John Tyler

John Tyler (1790-1862)

John Tyler was born as the seventh of eight children of a rich cotton industrial family. With 17 he already started his studies of law and graduated only two years later as a licensed lawyer.

After a couple practical experiences as a lawyer he then started to expand his political horizon. In 1825 he was appointed governor and was a member of the senate from 1827 until 1836. Tyler was convinced that the States’ Rights Theory would be the best for America and wanted the individual states to be independent and self- governed.

In 1841 John Tyler was supposed to be William Henry Harrison’s vice president. After his sudden death, however, Tyler became President of the United States of America. This made him the first American president that owed his position to the death of the actual elected president.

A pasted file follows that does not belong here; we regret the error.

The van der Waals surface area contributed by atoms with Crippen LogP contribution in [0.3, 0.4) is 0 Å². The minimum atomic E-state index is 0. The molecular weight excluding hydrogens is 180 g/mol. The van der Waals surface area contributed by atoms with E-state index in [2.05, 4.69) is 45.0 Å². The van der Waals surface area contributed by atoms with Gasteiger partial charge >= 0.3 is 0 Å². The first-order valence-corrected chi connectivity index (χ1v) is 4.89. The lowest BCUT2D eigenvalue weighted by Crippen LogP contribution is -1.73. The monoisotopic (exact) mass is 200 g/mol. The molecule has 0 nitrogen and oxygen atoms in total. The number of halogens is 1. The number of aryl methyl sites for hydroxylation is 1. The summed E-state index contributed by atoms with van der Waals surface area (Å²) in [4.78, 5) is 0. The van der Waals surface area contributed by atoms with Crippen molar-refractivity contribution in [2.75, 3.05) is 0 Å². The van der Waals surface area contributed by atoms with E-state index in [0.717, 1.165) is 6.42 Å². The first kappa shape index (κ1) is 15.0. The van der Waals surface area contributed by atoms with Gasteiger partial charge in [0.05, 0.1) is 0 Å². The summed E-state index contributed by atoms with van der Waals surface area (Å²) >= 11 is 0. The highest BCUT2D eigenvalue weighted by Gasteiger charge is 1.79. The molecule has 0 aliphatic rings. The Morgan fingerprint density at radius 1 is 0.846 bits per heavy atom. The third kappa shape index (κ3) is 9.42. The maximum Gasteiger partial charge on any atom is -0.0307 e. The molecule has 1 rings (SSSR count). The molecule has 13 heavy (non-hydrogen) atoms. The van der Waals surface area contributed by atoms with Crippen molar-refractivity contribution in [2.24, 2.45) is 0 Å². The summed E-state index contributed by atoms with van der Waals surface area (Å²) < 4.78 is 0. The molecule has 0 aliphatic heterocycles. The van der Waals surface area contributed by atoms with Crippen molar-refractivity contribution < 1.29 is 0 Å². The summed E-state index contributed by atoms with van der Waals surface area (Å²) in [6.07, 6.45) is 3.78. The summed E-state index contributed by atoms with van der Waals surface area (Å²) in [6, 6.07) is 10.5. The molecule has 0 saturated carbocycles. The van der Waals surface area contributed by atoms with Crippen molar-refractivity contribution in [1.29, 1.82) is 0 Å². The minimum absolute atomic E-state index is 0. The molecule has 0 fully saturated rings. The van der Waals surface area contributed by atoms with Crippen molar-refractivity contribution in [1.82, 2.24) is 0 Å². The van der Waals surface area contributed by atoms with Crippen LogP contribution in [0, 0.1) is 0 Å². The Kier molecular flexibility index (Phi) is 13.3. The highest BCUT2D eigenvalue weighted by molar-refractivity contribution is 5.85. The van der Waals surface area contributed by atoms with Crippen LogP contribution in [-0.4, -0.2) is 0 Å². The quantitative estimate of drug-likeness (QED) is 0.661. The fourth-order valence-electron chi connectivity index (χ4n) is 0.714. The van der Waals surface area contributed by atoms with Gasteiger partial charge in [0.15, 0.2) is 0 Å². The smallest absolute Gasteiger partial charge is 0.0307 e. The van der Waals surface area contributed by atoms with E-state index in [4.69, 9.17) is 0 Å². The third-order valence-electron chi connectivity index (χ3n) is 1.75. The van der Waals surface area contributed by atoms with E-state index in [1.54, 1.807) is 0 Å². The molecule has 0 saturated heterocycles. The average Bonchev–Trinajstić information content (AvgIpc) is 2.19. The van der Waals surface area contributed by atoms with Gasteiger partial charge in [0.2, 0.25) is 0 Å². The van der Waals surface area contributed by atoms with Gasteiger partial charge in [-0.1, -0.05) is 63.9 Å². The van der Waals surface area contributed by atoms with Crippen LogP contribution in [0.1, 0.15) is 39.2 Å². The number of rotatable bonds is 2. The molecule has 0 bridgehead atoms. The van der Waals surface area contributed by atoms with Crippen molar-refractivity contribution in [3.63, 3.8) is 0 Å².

Tyler’s presidency did not move much, however. Due to conflicts of the new Whig Party his inner political attempts were blocked and it was difficult to reach goal he attempted. In fall of 1841 he was excluded from the Party when used his veto for the foundation of a National Bank. His secretary of state, Daniel Webster, concluded an agreement on the county limits with Great Britain in 1842 which settled the borders of Maine and Canada. Tyler also prepared the incorporation of Texas to the Union which was completed in 1845.

In the election of 1844 Tyler did not appear as a candidate anymore.  After his presidency Tyler remained politically active and was voted to take part in the congress of the confederation but died before acting out that position.

"Popularity, I have always thought, may aptly be compared to a coquette - the more you woo her, the more apt is she to elude your embrace." (John Tyler)